Ruth Hayhoe is a professor at the University of Toronto. Her Asian engagements have included First Secretary for Education, Science and Culture in the Canadian Embassy in Beijing (1989-1991), Visiting Professor at Nagoya University (1996) and Director of the Hong Kong Institute of Education, now the Education University of Hong Kong (1997-2002). Recent books include China Through the Lens of Comparative Education (2015), Canadian Universities in China’s Transformation: An Untold Story (2016) and Religion and Education (2018). She received the Silver Bauhinia Star from the Hong Kong SAR Government and the title of Commandeur dans l’ordre des Palmes Académiques from the Government of France in 2002. She also holds honorary doctorates from the Hong Kong Institute of Education (2002), the Open University of Hong Kong (2015) and Victoria University in Toronto (2019).
Stephen P. Heyneman received his PhD in Comparative Education from the University of Chicago in 1976. He served the World Bank for 22 years. Between 1976 and 1984 he helped research education quality and design policies to support educational effectiveness. Between 1984 and 1989 he was in charge of external training for senior officials in education policy. Between 1989 and 1998, he was responsible for education policy and lending strategy, first for the Middle East and North Africa and later for the 27 countries of Europe and Central Asia. In July, 2000 he was appointed professor of International Education Policy at Vanderbilt University. In 2015 he become Professor Emeritus. Current interests include the effect of education on social cohesion, education and religion, and the economic and social cost of education corruption. He serves as the Editor-in-Chief of the International Journal of Educational Development.
Steven J. Klees is Professor of International Education Policy and Distinguished Scholar-Teacher at the University of Maryland. He completed his PhD at Stanford University and has been a faculty member at Cornell University, Stanford University, Florida State University, and the Federal University of Rio Grande do Norte in Brazil. He was a Fulbright Scholar on two occasions at the Federal University of Bahia in Brazil. He has worked on evaluations of education programs and policies in dozens of countries for a wide array of international agencies, ministries, and NGOs. Professor Klees’ work examines the political economy of education and development. Recent books include: The World Bank and Education: Critiques and Alternatives; Women Teachers in Africa: Challenges and Possibilities; and The Conscience of a Progressive. He is a former president and Honorary Fellow of the Comparative and International Education Society.
Kazuo Kuroda is Dean and Professor at Graduate School of Asia-Pacific Studies, Waseda University in Japan. He is a comparative education researcher specializing in international education development and cooperation. He started to participate in CIES Regional Conference in 1992 when he was at Stanford for his M.A. His first attended CIES Annual Conference was in Boston in 1995 when he was at Cornell for his Ph.D. Since then, he has been a regular and faithful attendant of the CIES annual conferences for last 30 years. Currently, Kazuo also serves as Executive Director of Japan Comparative Education Society (JCES), and Chair of Research Standing Committee of WCCES. He is also an editorial board member of International Journal of Educational Development and Global Comparative Education. His most recent edited volume is Japan’s International Cooperation in Education: History and Prospect (2022) by Springer.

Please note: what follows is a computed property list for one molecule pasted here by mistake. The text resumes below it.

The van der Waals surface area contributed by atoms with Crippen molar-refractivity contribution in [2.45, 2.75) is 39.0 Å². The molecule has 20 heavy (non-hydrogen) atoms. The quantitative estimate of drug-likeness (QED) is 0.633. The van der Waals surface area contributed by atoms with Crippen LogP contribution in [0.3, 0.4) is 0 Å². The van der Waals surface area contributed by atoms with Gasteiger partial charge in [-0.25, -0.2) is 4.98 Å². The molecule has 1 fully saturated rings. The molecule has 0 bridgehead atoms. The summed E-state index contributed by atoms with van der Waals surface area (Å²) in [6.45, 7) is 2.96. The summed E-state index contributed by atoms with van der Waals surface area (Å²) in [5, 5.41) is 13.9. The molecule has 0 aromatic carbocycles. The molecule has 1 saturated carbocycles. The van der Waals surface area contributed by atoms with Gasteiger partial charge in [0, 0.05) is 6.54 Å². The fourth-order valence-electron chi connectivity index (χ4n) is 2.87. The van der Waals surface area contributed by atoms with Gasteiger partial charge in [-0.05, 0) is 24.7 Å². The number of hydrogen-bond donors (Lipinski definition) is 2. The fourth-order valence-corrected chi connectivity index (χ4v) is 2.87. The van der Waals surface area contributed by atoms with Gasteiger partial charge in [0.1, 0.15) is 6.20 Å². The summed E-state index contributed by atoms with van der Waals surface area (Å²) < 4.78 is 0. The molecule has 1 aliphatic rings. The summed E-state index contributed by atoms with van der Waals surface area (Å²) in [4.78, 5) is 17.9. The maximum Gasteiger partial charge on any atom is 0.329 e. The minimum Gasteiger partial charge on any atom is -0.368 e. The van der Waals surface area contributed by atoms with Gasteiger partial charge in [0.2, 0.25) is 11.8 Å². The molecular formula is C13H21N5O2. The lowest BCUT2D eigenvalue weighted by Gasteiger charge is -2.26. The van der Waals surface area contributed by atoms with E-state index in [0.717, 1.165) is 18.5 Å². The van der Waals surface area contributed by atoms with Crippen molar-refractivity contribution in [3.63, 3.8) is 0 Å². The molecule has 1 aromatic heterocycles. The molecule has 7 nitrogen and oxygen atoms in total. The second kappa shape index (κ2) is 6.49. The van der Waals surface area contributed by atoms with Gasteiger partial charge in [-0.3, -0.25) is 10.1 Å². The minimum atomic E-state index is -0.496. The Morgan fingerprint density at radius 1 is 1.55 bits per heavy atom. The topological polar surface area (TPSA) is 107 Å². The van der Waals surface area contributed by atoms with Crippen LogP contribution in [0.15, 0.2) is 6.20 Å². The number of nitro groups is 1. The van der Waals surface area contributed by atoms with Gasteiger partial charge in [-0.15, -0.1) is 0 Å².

Wing On Lee is Executive Director of the Institute for Adult Learning and Professor at the Singapore University of Social Sciences. He has previously assumed senior positions at Zhengzhou University, Open University of Hong Kong, Singapore National Institute of Education, Hong Kong Institute of Education (EDUHK), University of Sydney and University of Hong Kong. He has received several awards, such as Medal of Honour by the HKSAR Government, the Soka Gakkai International Award from its HK Association, and Education Innovation Award from the Chinese Association of Educational Art, Beijing in 2003. He was elected President of the World Council of Comparative Education Societies (WCCES) in 2010. He has published over 36 books and 200 book chapters and journal articles. In 2021, Lee was awarded the International Adult and Continuing Education Hall of Fame in USA; appointed to the Governing Board of the UNESCO APCIEU in South Korea; and received Overseas Outstanding Contribution Award for Chinese Educational Research from Beijing Normal University.